The Empire’s assumption about the necessity of education for democracy did not go uncontested. For instance, in the deliberations of the Roundtable Conference’s Subcommittee, one finds three distinct lines of critique against the educational qualification. The first emphasized the irrelevance of educational qualification in matters of political judgment. While some urged that illiterate people had a “horse sense” which allowed them to make intelligent political judgment, others criticized the narrow understanding of education as formal instruction on which defences of such proposals rested. The illiterate had ‘practical’ or ‘vocational’ training as labourers or farmers even if they had not obtained formal qualifications. Aruna Roy, in a recent article, has alluded to the politically astute character of some of the unlettered poor she has worked with. She suggests that democratic illiteracy has to do with specialized modes of governance which have no necessary connection with the ability to read and write. Secondly, critics of the literacy qualification highlighted the culpability of the colonial government in failing to ensure wider access to education. It was, according to this critique, unfair for the government to penalize persons for not obtaining educational qualifications, which it had failed to provide. A contemporary version of this argument urges that educational qualifications disadvantage certain sections of the population for whom the state failed to provide equal access to education. A final line of critique against literacy qualification urged that political participation was itself an important means of education about public affairs. This argument drew upon a Mill-ian understanding of politics as an educative process—ironically, Mill had endorsed the disenfranchisement of the illiterate—and suggested that illiterate people had become more politically aware through participation in previous elections, and would continue to do so if given the opportunity.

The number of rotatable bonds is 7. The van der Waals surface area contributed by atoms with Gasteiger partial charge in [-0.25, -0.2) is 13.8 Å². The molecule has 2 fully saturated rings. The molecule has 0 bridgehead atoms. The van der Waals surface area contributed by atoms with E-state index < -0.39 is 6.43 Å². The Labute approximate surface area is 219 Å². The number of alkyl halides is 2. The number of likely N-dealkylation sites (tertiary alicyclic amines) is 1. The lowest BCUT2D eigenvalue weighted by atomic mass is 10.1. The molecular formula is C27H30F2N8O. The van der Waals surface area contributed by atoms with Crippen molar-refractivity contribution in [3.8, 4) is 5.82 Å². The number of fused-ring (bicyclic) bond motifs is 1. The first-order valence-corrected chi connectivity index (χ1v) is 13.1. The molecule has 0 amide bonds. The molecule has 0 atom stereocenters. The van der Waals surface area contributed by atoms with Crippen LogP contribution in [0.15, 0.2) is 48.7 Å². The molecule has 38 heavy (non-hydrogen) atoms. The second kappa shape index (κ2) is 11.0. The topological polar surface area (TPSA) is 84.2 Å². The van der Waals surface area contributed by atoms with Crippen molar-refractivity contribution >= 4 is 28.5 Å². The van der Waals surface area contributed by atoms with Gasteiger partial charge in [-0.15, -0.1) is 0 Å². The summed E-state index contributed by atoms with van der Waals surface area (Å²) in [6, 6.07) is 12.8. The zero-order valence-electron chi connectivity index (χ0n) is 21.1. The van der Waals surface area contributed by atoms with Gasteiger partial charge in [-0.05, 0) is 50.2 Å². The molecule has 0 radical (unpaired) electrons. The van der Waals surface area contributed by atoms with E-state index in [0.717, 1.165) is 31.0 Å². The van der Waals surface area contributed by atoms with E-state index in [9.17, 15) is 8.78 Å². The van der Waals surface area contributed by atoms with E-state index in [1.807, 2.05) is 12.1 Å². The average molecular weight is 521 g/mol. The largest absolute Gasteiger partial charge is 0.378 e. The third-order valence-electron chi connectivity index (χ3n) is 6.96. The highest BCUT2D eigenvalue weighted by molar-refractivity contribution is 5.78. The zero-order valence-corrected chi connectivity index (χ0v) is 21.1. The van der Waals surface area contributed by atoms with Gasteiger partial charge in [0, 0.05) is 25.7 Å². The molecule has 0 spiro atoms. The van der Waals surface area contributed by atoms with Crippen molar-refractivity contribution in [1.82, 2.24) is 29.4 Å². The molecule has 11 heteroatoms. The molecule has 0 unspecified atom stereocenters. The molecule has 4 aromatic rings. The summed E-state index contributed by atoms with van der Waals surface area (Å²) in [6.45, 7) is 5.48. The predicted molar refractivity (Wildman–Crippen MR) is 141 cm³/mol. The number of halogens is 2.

However, it would be a mistake to believe that the Empire’s assumed connection between capacity for democratic participation and illiteracy vanished at the stroke of the midnight hour. In addition to doubts about the wisdom of universal adult suffrage in the face of illiteracy, suspicion about illiterate persons’ capacity to manage a system of proportional voting as well as the cumulative vote emerged during the Constituent Assembly’s deliberations on the electoral system. Of more recent interest is the Assembly’s discussion on educational qualifications for elections to parliament (Article 84) and legislatures in the states (Article 173). Clause (c) of both provisions requires members to possess “such other qualifications as may be prescribed in that behalf by or under any law made by Parliament”. Professor KT Shah, a prominent educationist, unsuccessfully proposed that literacy ought to be a requirement for legislators in addition to citizenship and attainment of the stipulated age. Mahavir Tyagi, a Kisan leader from the United Provinces, objected that such a qualification would have excluded many like him from the very forum in which he was able to participate and voice objections to proposals such as Shah’s. Speaking on these provisions, BR Ambedkar clarified the ambit of clause (c) by suggesting that it was intended to cover “bankruptcy, unsoundness of mind, residence in a particular constituency and things of that sort”. Opposing the explicit formulation of a literacy qualification, Ambedkar argued that this was a matter best left to the Legislatures. “If the Legislatures at the time of prescribing qualifications feel that literacy qualification is a necessary one, I no doubt think that they will do it”, he stated. Thus, the framers of the Constitution left open the option of limiting membership of legislative bodies to educated individuals.
Even as adult suffrage was introduced in postcolonial India, the political elite’s views on ability for democratic participation and its relationship with education did not constitute a clear break from the colonial government’s perspective. It is in this dishonourable tradition that one must locate the Rajasthan Government’s recent ordinance on educational qualification for elections to Panchayati institutions. Engagement with the past alerts us not merely to question the kind of exclusions such qualifications generate, but also argumentative resources that can be deployed to resist them.